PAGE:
Wow! I have to evaluate the effectiveness of indexing by extraction and indexing by assignment by contrasting the advantages and disadvantages of natural language and controlled vocabulary. Sometimes I like to read aloud our tasks to people who have no idea what “representation and organization of knowledge and information” means. The blank stares and rapid retreats always give me a little evil chuckle.
I guess the best place to begin is to define “indexing by extraction” and “indexing by assignment.” Soergel describes two different ways of indexing. The first is “entity related indexing,” analogous to “indexing by extraction” that involves “preparing entities representations.” An indexer observes the various aspects of the entity to be indexed and prepares a list through a searcher can peruse to determine the relevance of that entity to their search. Of course, among other things, the problem with this type of indexing is deciding what information should be included. Soergel also talks about “request oriented indexing” which would be analogous to “indexing by assignment.” In request oriented indexing, an indexer anticipates query statements and builds an index of resources based on what searchers may be looking for. One of the major challenges, however, with request oriented indexing is how to anticipate what query statements a searcher will use. Even without throwing “natural language” and “controlled vocabulary” into the mix, discussions of indexing by extraction and indexing by assignment are already difficult.
At the same time, as information professionals, we need to at least try. So, here’s my try.
Controlled vocabulary and indexing by extraction seem to go hand in hand. If an indexer has access to a controlled vocabulary, finding applicable words and phrases within a document will be much easier. In fact, it would involve simply denoting each occurrence of a term from the vocabulary. At the extreme, however, the result would be much closer to a concordance than an index. Not surprisingly, indexing by extraction will more often lead to a concordance like result than a topical index.
It should also be noted that indexing by extraction may also help build a controlled vocabulary, so that the relationship between the two things is very “chicken vs. egg.” The advantage of this type of indexing could exist for searchers familiar with the controlled vocabulary. Often these query makers have developed a type of internal thesaurus to help them navigate the index.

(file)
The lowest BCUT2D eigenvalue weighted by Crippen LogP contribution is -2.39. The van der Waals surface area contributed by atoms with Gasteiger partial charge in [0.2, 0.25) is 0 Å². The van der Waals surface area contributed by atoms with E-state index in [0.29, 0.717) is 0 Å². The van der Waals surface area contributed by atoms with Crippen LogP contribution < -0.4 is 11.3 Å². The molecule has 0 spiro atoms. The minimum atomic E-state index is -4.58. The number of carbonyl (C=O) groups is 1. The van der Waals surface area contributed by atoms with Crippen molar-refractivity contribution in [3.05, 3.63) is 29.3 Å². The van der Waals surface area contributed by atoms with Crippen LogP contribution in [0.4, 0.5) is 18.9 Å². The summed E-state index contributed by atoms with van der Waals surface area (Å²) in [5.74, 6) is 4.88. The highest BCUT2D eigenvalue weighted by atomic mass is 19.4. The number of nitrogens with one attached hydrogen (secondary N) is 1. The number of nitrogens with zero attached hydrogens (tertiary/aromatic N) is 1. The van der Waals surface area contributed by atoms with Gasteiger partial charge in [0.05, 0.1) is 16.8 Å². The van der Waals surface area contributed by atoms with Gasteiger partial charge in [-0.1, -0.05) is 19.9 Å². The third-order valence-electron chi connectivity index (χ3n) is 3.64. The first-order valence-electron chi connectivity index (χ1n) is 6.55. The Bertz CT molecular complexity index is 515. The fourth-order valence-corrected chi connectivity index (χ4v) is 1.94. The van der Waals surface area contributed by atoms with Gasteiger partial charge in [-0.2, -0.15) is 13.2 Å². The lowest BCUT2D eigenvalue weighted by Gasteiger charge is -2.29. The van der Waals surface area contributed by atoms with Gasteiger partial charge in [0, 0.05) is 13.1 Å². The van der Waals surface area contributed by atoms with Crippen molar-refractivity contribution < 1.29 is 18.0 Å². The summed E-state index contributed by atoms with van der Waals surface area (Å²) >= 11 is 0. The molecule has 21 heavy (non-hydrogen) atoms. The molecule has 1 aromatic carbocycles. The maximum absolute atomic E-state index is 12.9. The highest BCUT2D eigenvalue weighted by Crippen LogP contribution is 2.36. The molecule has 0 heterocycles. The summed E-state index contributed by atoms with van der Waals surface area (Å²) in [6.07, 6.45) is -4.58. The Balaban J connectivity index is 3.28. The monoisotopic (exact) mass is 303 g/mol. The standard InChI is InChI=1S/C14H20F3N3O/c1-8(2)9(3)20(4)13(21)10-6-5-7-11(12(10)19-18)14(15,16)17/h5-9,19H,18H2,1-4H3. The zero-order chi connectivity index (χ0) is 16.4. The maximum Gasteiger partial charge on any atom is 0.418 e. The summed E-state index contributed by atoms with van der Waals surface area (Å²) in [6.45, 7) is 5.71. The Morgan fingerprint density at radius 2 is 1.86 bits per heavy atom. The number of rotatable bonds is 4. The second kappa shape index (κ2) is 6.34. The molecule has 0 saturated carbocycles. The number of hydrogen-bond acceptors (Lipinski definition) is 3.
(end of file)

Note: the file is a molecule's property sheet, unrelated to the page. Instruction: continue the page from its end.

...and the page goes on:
Like the relationship between entity-oriented indexing and controlled vocabulary, a connection exists between indexing by assignment (request-oriented indexing) and natural language. In indexing by assignment, the indexer must anticipate what questions may be asked and how the materials may relate to those questions. It is very important that the indexer be familiar with a variety of perspectives from which an entity may be approached. An article about head injuries among baseball players may be applicable to team doctors or trainers, baseball players, brain surgeons, eye doctors, parents of little leaguers, or psychologists to name a few. Each perspective may ask diverse questions for which the article may provide relevant information. It is then the responsibility of the indexer to anticipate all of these varied query statements. Of course, this seems like a much more appropriate way to index until you consider the immense amount of knowledge that must be held by the index along with the amount of time available.
There are, not surprisingly, huge debates about which type of indexing is better. Soergel mentions a third alternative that involves both anticipating queries and analyzing entities in advance. It seems that this may represent a happy medium. Perhaps an even happier medium would involve analyzing the body of searchers and determining what would best suit their needs. If one is anticipating searches from individuals within a specific discipline, a controlled vocabulary may be appropriate. If, however, a larger number of perspectives are anticipated, it may be more appropriate to index by request.
In my opinion, a good index should include both indexing by extraction and indexing by assignment. That index…the good one…can be both useful to a broad segment of searchers and instructive.
Soergel, D. (1985). Chapter 13: Index language functions. Organizing information (p. 213-222, 225-249), San Diego, CA: Academic Press.